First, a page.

You've heard the news reports of wildlife or stray animals with rabies. But are your family felines at risk, too? If your cat ever comes in contact with another animal, she could be at risk. A quick vaccination from your veterinarian could save your kitten's life.
Why Rabies Vaccinations Are Important
Cat vaccinations, especially for indoor cats, are often overlooked. However, a rabies vaccination is an important part of keeping your cat healthy. If your feline friend goes outside, a rabies vaccination is an absolute necessity. Rabies is transmitted from an infected animal through a bite or scratch, so just a small scuffle with an infected animal could pose a threat to your cat. Unfortunately, there is no effective treatment for cats who develop rabies, so prevention is the only way to protect your pet. A simple vaccination once a year can protect your kitten from a potentially life-threatening disease.
Safe Age for Vaccinations
To help keep kittens healthy, most veterinarians agree on a set of important vaccinations, including rabies. Some vaccinations, like feline distemper and calicivirus, are usually started when kittens are 6 weeks old, and then boostered two to three times. But rabies vaccinations are a little different. Most vets don't like to give a rabies vaccination until a kittens is 12 to 16 weeks old, and usually not at the same time as other vaccinations. If kittens are vaccinated earlier than 12 weeks, they may have a reaction to the vaccine or may not develop the right antibodies. Unlike the other vaccinations your kitten needs, a rabies vaccination doesn't need a booster, but it does need to be repeated either every year or every three years, depending on the type of vaccination your veterinarian uses.
Vaccinating Adult Cats
If you adopt a new adult cat who hasn't had a rabies vaccination, it's a good idea to head to the veterinarian as soon as you can. While some vets don't do as many vaccinations for adult cats, rabies is still considered an important part of keeping your feline friend healthy. In many clinics, you now have the choice of a one-year or three-year rabies vaccination for adult cats.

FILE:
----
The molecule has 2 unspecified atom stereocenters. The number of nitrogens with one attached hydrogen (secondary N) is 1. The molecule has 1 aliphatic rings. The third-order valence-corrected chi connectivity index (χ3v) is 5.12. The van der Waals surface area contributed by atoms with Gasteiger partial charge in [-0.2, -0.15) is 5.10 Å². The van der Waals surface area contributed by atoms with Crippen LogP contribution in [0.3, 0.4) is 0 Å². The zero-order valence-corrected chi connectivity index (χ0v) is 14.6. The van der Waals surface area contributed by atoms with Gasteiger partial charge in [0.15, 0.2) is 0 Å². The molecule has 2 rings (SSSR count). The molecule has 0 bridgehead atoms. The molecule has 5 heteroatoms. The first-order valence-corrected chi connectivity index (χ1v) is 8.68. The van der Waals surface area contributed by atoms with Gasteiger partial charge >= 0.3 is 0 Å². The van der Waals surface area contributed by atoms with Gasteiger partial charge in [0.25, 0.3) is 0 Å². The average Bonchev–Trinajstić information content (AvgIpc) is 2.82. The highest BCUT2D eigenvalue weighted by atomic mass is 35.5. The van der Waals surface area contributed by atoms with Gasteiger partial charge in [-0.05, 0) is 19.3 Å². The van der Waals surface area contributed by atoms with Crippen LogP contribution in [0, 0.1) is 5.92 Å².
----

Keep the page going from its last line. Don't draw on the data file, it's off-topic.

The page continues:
Rabies Laws in the United States
Each state sets its own rabies vaccination requirements. Even for feline companions that never go outside, many states require rabies vaccinations as young as 3 months. At least 60 percent of states require rabies vaccinations for cats, and regulations in some cities and counties push the percentages even higher. In the states that don't require a vaccination, most veterinarians still encourage them to keep kitties safe.
- National Center for Biotechnology Information: Feline rabies. ABCD guidelines on prevention and management.
- Dogs4Dogs: Rabies Laws in the United States
- WebMD: Vaccinations for Kittens and Cats
- American Veterinary Medical Association: Feline Vaccines: Benefits and Risks
- WebMD: Pet Vaccines: Schedules for Cats and Dogs
- Martin Poole/Digital Vision/Getty Images